City planners, politicians and other organisations have designed many of the core sustainability projects and initiatives for cities; however, many ideas have been rooted from the public. For example, Rome, ranking 7 in Arcadis, began the Participate 3- Year Project that allows citizens to contribute to possible resolutions for urban problems. Sustainable and innovative solutions like this allow for the public to engage in the transformation of their cities and develop effective resolutions.
Although sustainable cities are a great way to combat urbanisation issues, Smart Cities go further by improving the quality of lives through better communication technologies and efficiency of urban operations while enveloping sustainable cities core values.
The Transition: Sustainable to Smart Cities
Imagine: Walking out of your home at 6:15 AM and you begin to drive to the inner city for work. Through the congested traffic on the freeway and street, you manage to arrive at the inner city by 7:15 AM. However, you must now spend the next 30 minutes looking for an available parking space, leaving you less than 15 minutes to arrive in the office.
Now, for many of you, this scenario is a daily occurrence of your life and this causes frustration, stress, and difficulty to continue. However, for the past few years, many cities have begun their Smart City transformation in order to address these urbanisation issues and help its residents live a more efficient, happy, and comfortable life.
What is a Smart City?
According to the Focus Group on Smart Sustainable Cities of ITU’s Telecommunication Standardization Sector (ITU-T), “a smart sustainable city is an innovative city that uses information and communication technologies and other means to improve quality of life, efficiency of urban operation and services, and competitiveness, while ensuring that it meets the needs of present and future generations with respect to economic, social and environmental aspects.”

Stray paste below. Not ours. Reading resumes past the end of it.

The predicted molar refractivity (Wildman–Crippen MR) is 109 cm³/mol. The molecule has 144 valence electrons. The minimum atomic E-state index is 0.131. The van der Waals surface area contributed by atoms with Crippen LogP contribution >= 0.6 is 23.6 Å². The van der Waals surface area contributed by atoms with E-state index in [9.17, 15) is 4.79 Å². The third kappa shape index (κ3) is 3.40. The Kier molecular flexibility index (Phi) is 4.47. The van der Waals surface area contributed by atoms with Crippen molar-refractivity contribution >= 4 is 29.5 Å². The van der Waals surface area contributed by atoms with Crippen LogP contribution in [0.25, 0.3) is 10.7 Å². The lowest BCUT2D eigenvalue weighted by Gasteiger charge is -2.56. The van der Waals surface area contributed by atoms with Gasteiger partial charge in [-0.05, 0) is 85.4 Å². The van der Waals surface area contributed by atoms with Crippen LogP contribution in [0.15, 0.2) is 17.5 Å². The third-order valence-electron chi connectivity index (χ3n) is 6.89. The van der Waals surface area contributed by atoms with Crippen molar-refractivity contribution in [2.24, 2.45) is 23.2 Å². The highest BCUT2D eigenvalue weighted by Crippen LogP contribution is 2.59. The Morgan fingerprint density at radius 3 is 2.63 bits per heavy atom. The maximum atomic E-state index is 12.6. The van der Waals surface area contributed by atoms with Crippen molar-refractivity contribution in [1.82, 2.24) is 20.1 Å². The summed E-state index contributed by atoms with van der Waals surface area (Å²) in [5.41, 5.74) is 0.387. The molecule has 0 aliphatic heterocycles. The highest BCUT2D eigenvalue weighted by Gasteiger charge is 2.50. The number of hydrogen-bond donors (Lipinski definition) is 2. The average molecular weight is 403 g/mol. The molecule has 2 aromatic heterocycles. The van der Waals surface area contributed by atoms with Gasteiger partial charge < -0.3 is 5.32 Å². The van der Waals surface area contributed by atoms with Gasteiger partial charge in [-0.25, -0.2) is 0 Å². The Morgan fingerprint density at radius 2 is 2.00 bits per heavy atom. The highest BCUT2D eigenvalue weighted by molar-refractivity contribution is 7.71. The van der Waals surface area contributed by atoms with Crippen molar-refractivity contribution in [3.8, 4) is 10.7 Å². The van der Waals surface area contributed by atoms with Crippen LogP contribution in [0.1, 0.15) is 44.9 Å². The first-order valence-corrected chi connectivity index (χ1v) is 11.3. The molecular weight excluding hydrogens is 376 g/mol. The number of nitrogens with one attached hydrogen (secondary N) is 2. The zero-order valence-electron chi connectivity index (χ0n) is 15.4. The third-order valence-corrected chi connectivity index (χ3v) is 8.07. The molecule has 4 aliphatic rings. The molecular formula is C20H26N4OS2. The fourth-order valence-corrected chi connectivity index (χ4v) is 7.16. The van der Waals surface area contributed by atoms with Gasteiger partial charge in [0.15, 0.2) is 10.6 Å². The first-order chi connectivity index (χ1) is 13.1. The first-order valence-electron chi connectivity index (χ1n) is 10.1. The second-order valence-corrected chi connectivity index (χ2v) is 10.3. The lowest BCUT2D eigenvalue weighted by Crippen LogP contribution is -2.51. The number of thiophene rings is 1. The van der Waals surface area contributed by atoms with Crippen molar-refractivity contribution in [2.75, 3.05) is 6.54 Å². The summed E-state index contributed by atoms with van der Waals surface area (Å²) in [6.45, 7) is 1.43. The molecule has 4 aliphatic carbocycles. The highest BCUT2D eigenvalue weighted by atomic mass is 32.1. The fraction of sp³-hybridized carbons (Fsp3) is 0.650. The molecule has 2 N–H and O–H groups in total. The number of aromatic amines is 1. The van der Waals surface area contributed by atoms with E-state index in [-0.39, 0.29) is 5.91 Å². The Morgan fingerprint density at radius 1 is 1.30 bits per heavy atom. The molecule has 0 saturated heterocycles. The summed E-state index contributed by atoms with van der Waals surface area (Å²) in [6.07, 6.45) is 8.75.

If you would reimagine the scenario with Smart City applications, your daily commute can be reduced by half. By incorporating smart devices, you can optimise traffic, find open parking spaces, and make your life less stressful. The United Kingdom has been noted to take a strong interest in transforming their cities in becoming smarter. Take a look at the map below, created by Greenmatch, that highlights the Top 17 Smart Cities in the UK that made it on Huawei's UK Smart Cities Index.
This table key ranks the Top UK Smart Cities in order:
|Ranking Leaders||Ranking Contenders||Ranking Challengers||Ranking Followers|
Huawei's UK Smart Cities Index Information & Evaluation
Huawei, a leading provider of global information and communication technology solutions, released the UK Smart Cities Index highlighting 17 UK cities that have been transforming their city to tackle the enlarging urban issues. 6 out of the 40 cities in Arcadis's Sustainable Cities Index also ranked in the Top 17 Smart UK Cities and have shown considerable achievements towards their development. However, how did they land on this ranking?
The city evaluations for Huawei’s UK Smart Cities Index are based on two dimensions: Strategy and Execution. Each dimension is split into five categories and these individual scores are summed to get the average between the two scores. In Huawei’s UK Smart Cities Index, the score of the ranking is split between Leaders, Contenders, and Challengers. Then, there are seven cities that are Followers, who are taking steps for their city's transformation.
Smart UK Cities: Think Forward, Think Smarter